An endlessly active and engaged researcher and author who has been with the department of Philosophy since 1993, Thomas Heyd is also a polyglot who is fluent in English, German, Spanish and French, and semi-fluent in Portuguese and Italian. His article “COVID-19 and climate change in the times of the Anthropocene”, very quickly published in the highly respected journal The Anthropocene Review (in its ‘Online first’ feature) in the fall, because of its relevance at the present moment, is also appearing in the print version soon (in January 2021). We sat down with him last week to learn more about this vital and timely work.

Announcing the Churchill Foundation Vancouver Island Barry Gough Scholarship in English

Today, on the 146th anniversary of Winston Churchill’s birthday, the Faculty of Humanities is pleased to announce the creation of the Churchill Foundation Vancouver Island Barry Gough Scholarship in English. This scholarship will support academically outstanding undergraduate English students in their upper years of study who have demonstrated leadership, innovation and determination in their academic work and through community engagement.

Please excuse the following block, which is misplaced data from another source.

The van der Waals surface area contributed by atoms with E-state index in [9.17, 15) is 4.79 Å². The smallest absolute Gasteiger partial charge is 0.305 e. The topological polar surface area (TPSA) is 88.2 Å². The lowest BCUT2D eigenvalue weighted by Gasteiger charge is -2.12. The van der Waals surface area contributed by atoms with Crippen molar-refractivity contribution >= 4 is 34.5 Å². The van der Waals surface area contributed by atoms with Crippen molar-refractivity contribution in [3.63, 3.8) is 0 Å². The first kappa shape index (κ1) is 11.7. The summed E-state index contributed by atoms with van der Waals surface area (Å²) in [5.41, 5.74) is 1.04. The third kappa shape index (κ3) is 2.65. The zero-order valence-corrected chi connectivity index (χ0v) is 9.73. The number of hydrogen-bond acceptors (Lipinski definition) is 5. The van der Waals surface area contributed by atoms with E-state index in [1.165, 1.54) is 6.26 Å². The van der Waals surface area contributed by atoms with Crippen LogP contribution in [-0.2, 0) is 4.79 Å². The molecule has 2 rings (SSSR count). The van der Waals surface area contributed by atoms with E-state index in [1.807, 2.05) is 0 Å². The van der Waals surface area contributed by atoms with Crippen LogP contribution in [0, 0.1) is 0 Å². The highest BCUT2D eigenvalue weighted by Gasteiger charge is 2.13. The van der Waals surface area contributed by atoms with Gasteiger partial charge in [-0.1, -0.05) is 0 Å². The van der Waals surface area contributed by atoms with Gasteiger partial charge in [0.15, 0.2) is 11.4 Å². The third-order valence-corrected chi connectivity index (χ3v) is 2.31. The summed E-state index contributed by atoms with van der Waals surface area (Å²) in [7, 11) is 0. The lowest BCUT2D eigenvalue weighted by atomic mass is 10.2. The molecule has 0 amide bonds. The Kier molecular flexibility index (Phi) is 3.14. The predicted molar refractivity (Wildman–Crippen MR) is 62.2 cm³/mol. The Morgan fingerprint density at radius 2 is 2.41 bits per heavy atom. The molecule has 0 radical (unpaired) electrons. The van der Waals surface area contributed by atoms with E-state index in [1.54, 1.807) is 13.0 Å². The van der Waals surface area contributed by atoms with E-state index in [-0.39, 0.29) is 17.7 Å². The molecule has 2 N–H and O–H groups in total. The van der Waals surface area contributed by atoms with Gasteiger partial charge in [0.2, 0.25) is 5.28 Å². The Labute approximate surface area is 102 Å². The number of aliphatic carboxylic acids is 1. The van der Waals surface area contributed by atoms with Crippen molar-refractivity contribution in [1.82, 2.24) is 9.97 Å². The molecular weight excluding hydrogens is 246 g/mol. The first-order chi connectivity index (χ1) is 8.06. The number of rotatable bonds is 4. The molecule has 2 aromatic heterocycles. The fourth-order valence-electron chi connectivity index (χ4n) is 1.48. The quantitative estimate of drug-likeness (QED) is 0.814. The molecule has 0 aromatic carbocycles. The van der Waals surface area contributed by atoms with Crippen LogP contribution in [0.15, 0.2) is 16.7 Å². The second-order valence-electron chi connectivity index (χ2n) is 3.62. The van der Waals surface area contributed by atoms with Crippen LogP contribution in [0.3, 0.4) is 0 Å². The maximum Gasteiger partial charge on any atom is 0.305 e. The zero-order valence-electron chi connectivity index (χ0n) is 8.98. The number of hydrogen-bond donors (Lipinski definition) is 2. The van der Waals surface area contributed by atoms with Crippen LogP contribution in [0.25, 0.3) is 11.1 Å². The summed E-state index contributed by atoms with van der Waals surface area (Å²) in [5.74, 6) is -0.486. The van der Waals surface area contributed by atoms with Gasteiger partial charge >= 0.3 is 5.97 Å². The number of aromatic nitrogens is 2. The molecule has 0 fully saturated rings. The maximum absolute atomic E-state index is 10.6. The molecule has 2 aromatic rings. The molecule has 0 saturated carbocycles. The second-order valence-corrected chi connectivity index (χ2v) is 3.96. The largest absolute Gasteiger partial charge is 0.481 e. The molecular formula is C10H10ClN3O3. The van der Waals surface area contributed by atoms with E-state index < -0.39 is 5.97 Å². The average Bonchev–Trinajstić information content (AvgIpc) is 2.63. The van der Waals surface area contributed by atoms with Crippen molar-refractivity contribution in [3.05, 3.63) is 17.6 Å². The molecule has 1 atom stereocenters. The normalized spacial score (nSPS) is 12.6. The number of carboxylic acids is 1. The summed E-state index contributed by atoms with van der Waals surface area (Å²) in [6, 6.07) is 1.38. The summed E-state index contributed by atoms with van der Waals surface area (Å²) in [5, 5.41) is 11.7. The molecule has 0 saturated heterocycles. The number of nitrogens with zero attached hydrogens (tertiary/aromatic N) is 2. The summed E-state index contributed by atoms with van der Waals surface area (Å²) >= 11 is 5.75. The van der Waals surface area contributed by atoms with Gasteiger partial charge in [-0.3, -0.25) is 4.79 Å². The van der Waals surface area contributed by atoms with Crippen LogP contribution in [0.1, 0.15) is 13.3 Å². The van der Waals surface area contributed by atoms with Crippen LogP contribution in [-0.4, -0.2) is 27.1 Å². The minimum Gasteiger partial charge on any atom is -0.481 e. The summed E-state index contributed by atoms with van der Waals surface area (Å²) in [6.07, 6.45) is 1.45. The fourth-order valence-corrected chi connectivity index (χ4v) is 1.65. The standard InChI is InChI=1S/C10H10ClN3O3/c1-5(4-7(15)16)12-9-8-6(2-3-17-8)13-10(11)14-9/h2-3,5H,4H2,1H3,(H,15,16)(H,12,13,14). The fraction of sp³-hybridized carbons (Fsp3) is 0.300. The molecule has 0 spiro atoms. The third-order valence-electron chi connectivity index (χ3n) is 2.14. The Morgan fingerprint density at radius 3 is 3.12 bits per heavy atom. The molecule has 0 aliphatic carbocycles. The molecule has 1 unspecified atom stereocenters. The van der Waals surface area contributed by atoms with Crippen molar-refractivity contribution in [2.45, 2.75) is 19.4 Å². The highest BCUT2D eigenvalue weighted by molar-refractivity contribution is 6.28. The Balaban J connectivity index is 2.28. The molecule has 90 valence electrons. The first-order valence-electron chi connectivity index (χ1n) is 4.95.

Christine Welsh Scholarship Supports Indigenous Student Activism and Engagement

When recent Gender Studies graduate Sage Lacerte speaks, she chooses her words with great care. “There's an ailment in our country, which is violence and oppression. And the healing medicine of that is talking about it with each other, being in relationships with each other and showing each other love,” she says. As the National Youth Ambassador for the Moose Hide Campaign, a grassroots movement started by her father and sister in 2011 to engage men and boys across Canada to stand up against violence towards women and children, Lacerte has carried this message across the country and back again, addressing audiences large and small.

Faces of the Humanities: Stacee Greig